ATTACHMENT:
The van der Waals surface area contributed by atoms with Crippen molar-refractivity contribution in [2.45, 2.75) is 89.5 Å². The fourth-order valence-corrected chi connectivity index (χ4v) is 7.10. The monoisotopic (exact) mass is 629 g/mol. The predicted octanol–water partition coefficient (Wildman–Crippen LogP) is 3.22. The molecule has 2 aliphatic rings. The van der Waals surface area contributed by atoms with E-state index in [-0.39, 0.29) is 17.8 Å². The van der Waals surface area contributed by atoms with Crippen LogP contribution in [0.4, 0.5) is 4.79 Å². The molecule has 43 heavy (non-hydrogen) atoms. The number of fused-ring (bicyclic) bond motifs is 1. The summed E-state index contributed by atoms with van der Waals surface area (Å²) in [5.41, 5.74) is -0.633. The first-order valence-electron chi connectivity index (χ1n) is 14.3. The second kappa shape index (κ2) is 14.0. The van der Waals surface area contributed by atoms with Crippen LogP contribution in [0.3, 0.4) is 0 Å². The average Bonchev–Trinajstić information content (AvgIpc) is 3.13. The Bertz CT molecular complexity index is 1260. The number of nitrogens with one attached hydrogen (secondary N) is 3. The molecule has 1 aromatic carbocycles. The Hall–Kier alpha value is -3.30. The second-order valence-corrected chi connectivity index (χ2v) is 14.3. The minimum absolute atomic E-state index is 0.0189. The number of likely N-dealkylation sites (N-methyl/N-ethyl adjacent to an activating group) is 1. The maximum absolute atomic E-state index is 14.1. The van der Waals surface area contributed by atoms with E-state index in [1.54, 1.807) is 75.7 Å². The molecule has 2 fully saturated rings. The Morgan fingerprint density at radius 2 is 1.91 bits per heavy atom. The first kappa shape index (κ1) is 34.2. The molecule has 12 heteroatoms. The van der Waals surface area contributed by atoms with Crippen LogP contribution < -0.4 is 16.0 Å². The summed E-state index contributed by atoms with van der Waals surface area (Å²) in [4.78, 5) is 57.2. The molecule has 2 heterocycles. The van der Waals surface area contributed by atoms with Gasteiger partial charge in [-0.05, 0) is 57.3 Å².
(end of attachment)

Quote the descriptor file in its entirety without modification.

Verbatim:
The van der Waals surface area contributed by atoms with Crippen molar-refractivity contribution in [2.45, 2.75) is 89.5 Å². The fourth-order valence-corrected chi connectivity index (χ4v) is 7.10. The monoisotopic (exact) mass is 629 g/mol. The predicted octanol–water partition coefficient (Wildman–Crippen LogP) is 3.22. The molecule has 2 aliphatic rings. The van der Waals surface area contributed by atoms with E-state index in [-0.39, 0.29) is 17.8 Å². The van der Waals surface area contributed by atoms with Crippen LogP contribution in [0.4, 0.5) is 4.79 Å². The molecule has 43 heavy (non-hydrogen) atoms. The number of fused-ring (bicyclic) bond motifs is 1. The summed E-state index contributed by atoms with van der Waals surface area (Å²) in [5.41, 5.74) is -0.633. The first-order valence-electron chi connectivity index (χ1n) is 14.3. The second kappa shape index (κ2) is 14.0. The van der Waals surface area contributed by atoms with Crippen LogP contribution in [0.3, 0.4) is 0 Å². The average Bonchev–Trinajstić information content (AvgIpc) is 3.13. The Bertz CT molecular complexity index is 1260. The number of nitrogens with one attached hydrogen (secondary N) is 3. The molecule has 1 aromatic carbocycles. The Hall–Kier alpha value is -3.30. The second-order valence-corrected chi connectivity index (χ2v) is 14.3. The minimum absolute atomic E-state index is 0.0189. The number of likely N-dealkylation sites (N-methyl/N-ethyl adjacent to an activating group) is 1. The maximum absolute atomic E-state index is 14.1. The van der Waals surface area contributed by atoms with E-state index in [1.54, 1.807) is 75.7 Å². The molecule has 2 fully saturated rings. The Morgan fingerprint density at radius 2 is 1.91 bits per heavy atom. The first kappa shape index (κ1) is 34.2. The molecule has 12 heteroatoms. The van der Waals surface area contributed by atoms with Crippen LogP contribution < -0.4 is 16.0 Å². The summed E-state index contributed by atoms with van der Waals surface area (Å²) in [4.78, 5) is 57.2. The molecule has 2 heterocycles. The van der Waals surface area contributed by atoms with Gasteiger partial charge in [-0.05, 0) is 57.3 Å².